***

A hell-on-wheels heart is not cold or closed, it's fiery and has wheels! ...though it doesn't always know where it is going...

Le Coin Commentaires
To respond to today's word or story, click here.

 

The Bug Hug (c) Kristin Espinasse

Feeling unloveable? Go out and hug a flower! Nature will never snub or snob you :-)

French Vocabulary

le lundi de Pâques = Easter Monday

tuer le temps = to kill time

aller-retour = round trip

le sujet = subject

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        Sunny façade in Cassis. All photos & text © Kristin Espinasse

In books, film, and cuisine:

French Demystified...simple enough for a beginner but challenging enough for a more advanced student.

Sara midda's South of France: a sketchbook Sara Midda's South of France is a place of ripening lemons and worn espadrilles, ochre walls and olive groves, and everything born of the sun. It lies between the Mediterranean and the Maritime Alps, and most of all in the artist's eye and passion. Read the glowing reviews, click here.

In film:  Paris Je T'aime Paris I love You.

Eiffel Tower Cookie Cutter -  handcrafted by artisans to last for generations. Order here.

 

A Message from KristiOngoing support from readers like you keeps me writing and publishing this free language journal each week. If you find joy or value in these stories and would like to keep this site going, donating today will help so much. Thank you for being a part of this community and helping me to maintain this site and its newsletter.

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For more online reading: The Lost Gardens: A Story of Two Vineyards and a Sobriety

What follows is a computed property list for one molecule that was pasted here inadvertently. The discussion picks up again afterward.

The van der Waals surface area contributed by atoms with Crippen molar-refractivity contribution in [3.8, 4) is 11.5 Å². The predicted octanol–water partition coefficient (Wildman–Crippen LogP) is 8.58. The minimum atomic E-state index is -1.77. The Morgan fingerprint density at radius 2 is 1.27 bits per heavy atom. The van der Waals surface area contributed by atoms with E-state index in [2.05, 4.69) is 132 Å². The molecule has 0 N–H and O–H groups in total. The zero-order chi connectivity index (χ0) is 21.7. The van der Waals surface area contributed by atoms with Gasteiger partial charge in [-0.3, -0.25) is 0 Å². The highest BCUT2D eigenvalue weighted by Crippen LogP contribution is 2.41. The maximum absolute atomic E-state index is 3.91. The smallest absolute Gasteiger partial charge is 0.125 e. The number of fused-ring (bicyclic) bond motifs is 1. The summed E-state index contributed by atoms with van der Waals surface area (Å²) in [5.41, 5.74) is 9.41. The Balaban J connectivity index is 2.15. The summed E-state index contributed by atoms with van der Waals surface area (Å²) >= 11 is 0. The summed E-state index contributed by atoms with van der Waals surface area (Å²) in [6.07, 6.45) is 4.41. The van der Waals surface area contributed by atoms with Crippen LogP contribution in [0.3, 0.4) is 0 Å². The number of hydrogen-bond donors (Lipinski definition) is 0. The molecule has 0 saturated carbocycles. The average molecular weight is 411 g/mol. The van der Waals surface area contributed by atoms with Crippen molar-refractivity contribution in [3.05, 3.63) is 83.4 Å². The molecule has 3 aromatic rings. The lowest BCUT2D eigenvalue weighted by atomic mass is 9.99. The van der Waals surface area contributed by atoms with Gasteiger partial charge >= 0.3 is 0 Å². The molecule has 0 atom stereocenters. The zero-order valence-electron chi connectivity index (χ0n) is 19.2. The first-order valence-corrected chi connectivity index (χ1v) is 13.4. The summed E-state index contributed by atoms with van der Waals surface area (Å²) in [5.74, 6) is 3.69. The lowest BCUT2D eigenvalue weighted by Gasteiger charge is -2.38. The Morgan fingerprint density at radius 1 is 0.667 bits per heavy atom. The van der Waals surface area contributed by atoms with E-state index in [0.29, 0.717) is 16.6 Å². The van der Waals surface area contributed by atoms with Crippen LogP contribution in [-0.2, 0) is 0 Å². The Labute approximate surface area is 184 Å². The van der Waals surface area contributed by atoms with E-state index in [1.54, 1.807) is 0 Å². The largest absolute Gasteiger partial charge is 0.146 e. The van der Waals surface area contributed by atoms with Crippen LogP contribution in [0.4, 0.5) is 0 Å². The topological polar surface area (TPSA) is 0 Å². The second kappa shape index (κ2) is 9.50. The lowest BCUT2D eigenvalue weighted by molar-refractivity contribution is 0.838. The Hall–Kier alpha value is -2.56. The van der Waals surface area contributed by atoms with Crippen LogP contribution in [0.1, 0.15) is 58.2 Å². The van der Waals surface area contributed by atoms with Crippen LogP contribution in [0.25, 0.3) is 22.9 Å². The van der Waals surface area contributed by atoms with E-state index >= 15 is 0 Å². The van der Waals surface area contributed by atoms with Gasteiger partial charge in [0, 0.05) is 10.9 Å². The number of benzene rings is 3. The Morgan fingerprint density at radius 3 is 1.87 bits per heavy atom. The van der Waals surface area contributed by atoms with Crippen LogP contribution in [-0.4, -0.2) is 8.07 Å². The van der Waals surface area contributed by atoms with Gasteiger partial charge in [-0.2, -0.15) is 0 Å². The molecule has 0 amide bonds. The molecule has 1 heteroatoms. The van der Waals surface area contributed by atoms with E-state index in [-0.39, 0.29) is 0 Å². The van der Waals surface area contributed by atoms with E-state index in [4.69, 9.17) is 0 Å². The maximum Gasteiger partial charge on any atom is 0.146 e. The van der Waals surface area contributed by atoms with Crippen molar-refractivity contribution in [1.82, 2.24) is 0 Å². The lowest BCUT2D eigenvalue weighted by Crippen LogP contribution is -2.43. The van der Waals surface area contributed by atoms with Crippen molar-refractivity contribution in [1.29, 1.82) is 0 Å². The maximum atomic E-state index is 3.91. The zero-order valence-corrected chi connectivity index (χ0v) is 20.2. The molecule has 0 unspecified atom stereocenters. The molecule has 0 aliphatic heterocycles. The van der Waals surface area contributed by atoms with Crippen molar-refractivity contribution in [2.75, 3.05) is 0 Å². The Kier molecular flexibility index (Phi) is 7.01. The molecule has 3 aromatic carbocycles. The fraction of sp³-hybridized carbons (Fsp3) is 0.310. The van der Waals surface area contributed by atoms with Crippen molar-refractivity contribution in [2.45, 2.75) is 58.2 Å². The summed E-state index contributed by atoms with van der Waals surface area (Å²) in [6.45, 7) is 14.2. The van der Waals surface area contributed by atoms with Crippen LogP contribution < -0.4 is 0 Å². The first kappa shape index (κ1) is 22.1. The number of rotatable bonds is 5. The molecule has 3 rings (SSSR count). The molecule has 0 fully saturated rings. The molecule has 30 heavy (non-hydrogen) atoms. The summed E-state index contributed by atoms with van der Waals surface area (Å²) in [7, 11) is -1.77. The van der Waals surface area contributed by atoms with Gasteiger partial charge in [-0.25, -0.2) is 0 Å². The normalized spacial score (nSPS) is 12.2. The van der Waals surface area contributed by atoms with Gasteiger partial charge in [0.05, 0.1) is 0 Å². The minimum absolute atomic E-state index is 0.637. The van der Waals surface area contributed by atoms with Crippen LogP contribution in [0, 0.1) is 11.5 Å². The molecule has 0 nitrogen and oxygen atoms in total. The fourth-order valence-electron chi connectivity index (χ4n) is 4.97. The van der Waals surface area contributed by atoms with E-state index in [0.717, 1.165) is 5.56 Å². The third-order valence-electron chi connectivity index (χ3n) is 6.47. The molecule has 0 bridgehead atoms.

colombe

DSC_0051
Along the steep zigzagging path to the sea in Sicily, we stopped to peer in to this tiny chapel. The doors were locked but we stole glances all the same.
. 
colombe (ko lohmb) noun, feminine

    : dove

A Day in a French Life... by Kristin Espinasse

 (Continued from the previous story: "Switch-back")

On New Year's Day I was walking along a steep and slippery path to the sea, one very much like life itself: get past the obstacles--both real and perceived--and cross the finish line in victory! You might wonder just what reward awaits on the other side of the broken ribbon... but, consider: Life is not a race and the prize may just lie in the act of taking it all in stride, at a peaceful pace.  

Currently I strode, in panic mode, behind my husband of 16 years. I wanted serenity and I knew, by instinct, that Peace is what happens when you give in and quit fighting life's current. For the first ten years in France, I'd swum against the stream, it is only recently... since following my husband's dream... that I've begun to float. 

"Ça va Mon Amour?" Everything okay, Love? There were two ways to answer the question; similarly, there are two ways to face the new year: by caving in (to fear) or by venturing out (by faith).